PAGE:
Like no other modern director of mainstream movies, Paul Greengrass captures the geo-political spirit of the times while keeping his films very personal. That’s harder than it sounds. Marshaling action, fights and explosions and still making a film intimate and engaging is quite a trick. From his Bourne films to United 93 and Green Zone, Greengrass pinpoints and examines the big issues that trouble us while making sure we feel a strong connection with the protagonists who finds themselves in such extreme situations. These are action movies without action heroes.
And so it is with Captain Philips, a tale of piracy on the high seas which couldn’t be further away from the cosy caricature of pirates as rum-swigging rogues we’ve grown used to in recent years. This is modern day piracy. There are no drunken dandies in tricorns; it’s brutal, relentless and terrifying.
The film opens with Tom Hanks’s character Captain Richard Phillips at home in the USA preparing for his next voyage, skippering a huge container ship, the Maersk Alabama, around the Horn of Africa. On the drive to the airport he and his wife discuss the uncertainty of the modern world and how everything changes so quickly. They worry about what the future holds for their kids. He tries to reassure her, somewhat unconvincingly, that everything is going to be okay. This phrase becomes a recurring mantra in the film, its meaning mangled through repetition.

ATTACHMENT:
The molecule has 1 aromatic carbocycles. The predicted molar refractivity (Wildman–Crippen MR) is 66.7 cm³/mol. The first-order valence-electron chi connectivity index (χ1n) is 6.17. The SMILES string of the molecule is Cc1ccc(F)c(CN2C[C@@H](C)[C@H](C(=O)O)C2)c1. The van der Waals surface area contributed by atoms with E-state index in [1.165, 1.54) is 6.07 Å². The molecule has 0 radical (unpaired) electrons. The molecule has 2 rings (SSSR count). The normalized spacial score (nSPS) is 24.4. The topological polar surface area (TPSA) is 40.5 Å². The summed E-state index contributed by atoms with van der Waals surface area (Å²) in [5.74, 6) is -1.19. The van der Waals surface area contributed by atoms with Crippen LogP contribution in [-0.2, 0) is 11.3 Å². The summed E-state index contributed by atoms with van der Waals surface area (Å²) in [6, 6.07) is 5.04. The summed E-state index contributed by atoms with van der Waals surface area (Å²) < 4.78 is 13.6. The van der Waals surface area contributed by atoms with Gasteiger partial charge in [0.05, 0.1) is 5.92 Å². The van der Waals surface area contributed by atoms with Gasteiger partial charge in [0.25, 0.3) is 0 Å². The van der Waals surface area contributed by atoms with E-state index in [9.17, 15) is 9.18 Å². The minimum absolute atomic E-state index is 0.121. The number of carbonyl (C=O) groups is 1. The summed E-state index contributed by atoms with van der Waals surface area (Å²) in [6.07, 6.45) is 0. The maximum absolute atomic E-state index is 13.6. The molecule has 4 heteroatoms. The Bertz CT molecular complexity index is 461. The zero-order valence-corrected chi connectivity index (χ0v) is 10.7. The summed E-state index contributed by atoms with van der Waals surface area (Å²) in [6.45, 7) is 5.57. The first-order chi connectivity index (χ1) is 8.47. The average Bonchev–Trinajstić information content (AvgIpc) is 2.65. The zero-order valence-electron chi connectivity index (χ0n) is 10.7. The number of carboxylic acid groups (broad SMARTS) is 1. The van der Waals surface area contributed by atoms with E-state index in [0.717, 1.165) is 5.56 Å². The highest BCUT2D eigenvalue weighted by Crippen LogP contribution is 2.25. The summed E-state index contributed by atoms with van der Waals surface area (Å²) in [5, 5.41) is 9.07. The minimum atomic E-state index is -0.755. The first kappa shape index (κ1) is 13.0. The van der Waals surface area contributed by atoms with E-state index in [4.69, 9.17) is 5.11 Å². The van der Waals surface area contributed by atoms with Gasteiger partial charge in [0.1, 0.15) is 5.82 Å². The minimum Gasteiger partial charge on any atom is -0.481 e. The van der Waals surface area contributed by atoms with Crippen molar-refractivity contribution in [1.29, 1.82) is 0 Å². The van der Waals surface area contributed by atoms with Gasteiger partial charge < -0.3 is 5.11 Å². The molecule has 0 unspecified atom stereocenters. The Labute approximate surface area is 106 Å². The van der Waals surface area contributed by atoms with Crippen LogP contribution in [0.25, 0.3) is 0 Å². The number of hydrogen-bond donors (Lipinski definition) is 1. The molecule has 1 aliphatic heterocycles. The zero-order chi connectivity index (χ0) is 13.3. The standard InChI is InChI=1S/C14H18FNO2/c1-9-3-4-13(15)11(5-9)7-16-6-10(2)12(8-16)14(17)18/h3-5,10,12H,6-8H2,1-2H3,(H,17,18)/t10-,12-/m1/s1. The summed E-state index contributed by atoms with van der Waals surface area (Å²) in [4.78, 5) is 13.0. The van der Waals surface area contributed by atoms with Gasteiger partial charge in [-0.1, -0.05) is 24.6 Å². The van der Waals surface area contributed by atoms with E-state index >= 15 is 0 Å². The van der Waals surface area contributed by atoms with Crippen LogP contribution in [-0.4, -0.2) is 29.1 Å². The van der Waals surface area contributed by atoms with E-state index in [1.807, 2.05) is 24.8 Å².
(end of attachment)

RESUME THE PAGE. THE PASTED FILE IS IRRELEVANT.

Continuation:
He’ll be sailing off the coast of Somalia and is well aware of the dangers of piracy. he knows full well that everything might not be okay. Neatly counterpointing this scene of caring domesticity are scenes in Somalia of warlords rounding up men for pirate raids, press-ganging villagers who are given bags of guns and chase down ships as big as towns in tiny boats of their own.
These two different worlds collide in one of countless brilliantly orchestrated scenes in the film. Phillips, anxious about the pirate threat, has just put his crew through a pirate attack drill. Then he spots small boats approaching on the radar and the tension mounts as they close in, blips on a screen becoming a terrifying reality.
A game of cat and mouse ensues as Phillips tries various ploys to evade the pirates, stop them getting aboard and when they do, attempts to outwit the four invaders. Phillips locks horns with their leader Muse (Barkhard Abdi), a charismatic character who Phillips tries to placate and influence, him being the least erratic of all the invaders.
The tension that ratchets up from the opening scenes of the pirate attack barely relents for the rest of the film. It’s an exhausting but exciting ride, the balance of power constantly shifting between the pirates and Phillips as the full force of the US Navy is deployed to rescue the American citizen.
That the film is so gripping is due to Greengrass’ superb direction, orchestrating action on a huge scale but keeping the essential psychological struggle between Phillips and the pirates at the centre of things. Hanks is excellent as Phillips, the heart and soul of the film, but he’s matched by Abdi in his first film, who is a magnetic, dangerous and complex presence.
Based on an incredible true story, Captain Phillips is riveting, involving movie that keeps you on the edge of your seat throughout.